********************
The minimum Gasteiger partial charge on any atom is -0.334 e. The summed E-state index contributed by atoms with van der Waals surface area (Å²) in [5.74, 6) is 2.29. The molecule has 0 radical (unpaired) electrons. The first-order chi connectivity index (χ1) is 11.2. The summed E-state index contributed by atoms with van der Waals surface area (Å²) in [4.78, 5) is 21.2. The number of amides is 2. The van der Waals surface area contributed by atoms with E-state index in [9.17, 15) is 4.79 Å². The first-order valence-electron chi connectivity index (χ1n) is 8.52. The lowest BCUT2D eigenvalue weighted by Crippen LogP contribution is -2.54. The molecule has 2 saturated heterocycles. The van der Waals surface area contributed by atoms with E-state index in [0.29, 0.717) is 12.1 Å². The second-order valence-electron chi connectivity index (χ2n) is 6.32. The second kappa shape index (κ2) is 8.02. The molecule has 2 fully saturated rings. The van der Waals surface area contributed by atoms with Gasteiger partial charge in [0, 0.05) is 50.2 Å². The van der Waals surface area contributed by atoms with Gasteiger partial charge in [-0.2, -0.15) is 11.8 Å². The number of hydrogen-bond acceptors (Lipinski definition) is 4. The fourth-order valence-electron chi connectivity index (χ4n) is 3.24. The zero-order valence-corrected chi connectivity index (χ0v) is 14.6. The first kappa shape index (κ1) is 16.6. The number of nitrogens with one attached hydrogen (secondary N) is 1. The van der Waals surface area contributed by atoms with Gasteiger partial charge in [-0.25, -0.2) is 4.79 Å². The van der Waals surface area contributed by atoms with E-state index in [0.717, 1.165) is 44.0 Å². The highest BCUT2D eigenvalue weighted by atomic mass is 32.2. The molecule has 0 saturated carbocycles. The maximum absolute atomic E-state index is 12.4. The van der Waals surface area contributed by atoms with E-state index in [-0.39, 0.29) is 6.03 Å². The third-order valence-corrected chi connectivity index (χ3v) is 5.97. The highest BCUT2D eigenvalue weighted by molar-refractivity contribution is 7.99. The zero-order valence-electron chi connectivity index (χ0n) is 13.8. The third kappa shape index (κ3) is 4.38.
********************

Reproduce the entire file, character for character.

The minimum Gasteiger partial charge on any atom is -0.334 e. The summed E-state index contributed by atoms with van der Waals surface area (Å²) in [5.74, 6) is 2.29. The molecule has 0 radical (unpaired) electrons. The first-order chi connectivity index (χ1) is 11.2. The summed E-state index contributed by atoms with van der Waals surface area (Å²) in [4.78, 5) is 21.2. The number of amides is 2. The van der Waals surface area contributed by atoms with E-state index in [9.17, 15) is 4.79 Å². The first-order valence-electron chi connectivity index (χ1n) is 8.52. The lowest BCUT2D eigenvalue weighted by Crippen LogP contribution is -2.54. The molecule has 2 saturated heterocycles. The van der Waals surface area contributed by atoms with E-state index in [0.29, 0.717) is 12.1 Å². The second-order valence-electron chi connectivity index (χ2n) is 6.32. The second kappa shape index (κ2) is 8.02. The molecule has 2 fully saturated rings. The van der Waals surface area contributed by atoms with Gasteiger partial charge in [0, 0.05) is 50.2 Å². The van der Waals surface area contributed by atoms with Gasteiger partial charge in [-0.2, -0.15) is 11.8 Å². The number of hydrogen-bond acceptors (Lipinski definition) is 4. The fourth-order valence-electron chi connectivity index (χ4n) is 3.24. The zero-order valence-corrected chi connectivity index (χ0v) is 14.6. The first kappa shape index (κ1) is 16.6. The number of nitrogens with one attached hydrogen (secondary N) is 1. The van der Waals surface area contributed by atoms with Gasteiger partial charge in [-0.25, -0.2) is 4.79 Å². The van der Waals surface area contributed by atoms with E-state index in [0.717, 1.165) is 44.0 Å². The highest BCUT2D eigenvalue weighted by atomic mass is 32.2. The molecule has 0 saturated carbocycles. The maximum absolute atomic E-state index is 12.4. The van der Waals surface area contributed by atoms with E-state index in [-0.39, 0.29) is 6.03 Å². The third-order valence-corrected chi connectivity index (χ3v) is 5.97. The highest BCUT2D eigenvalue weighted by molar-refractivity contribution is 7.99. The zero-order valence-electron chi connectivity index (χ0n) is 13.8. The third kappa shape index (κ3) is 4.38.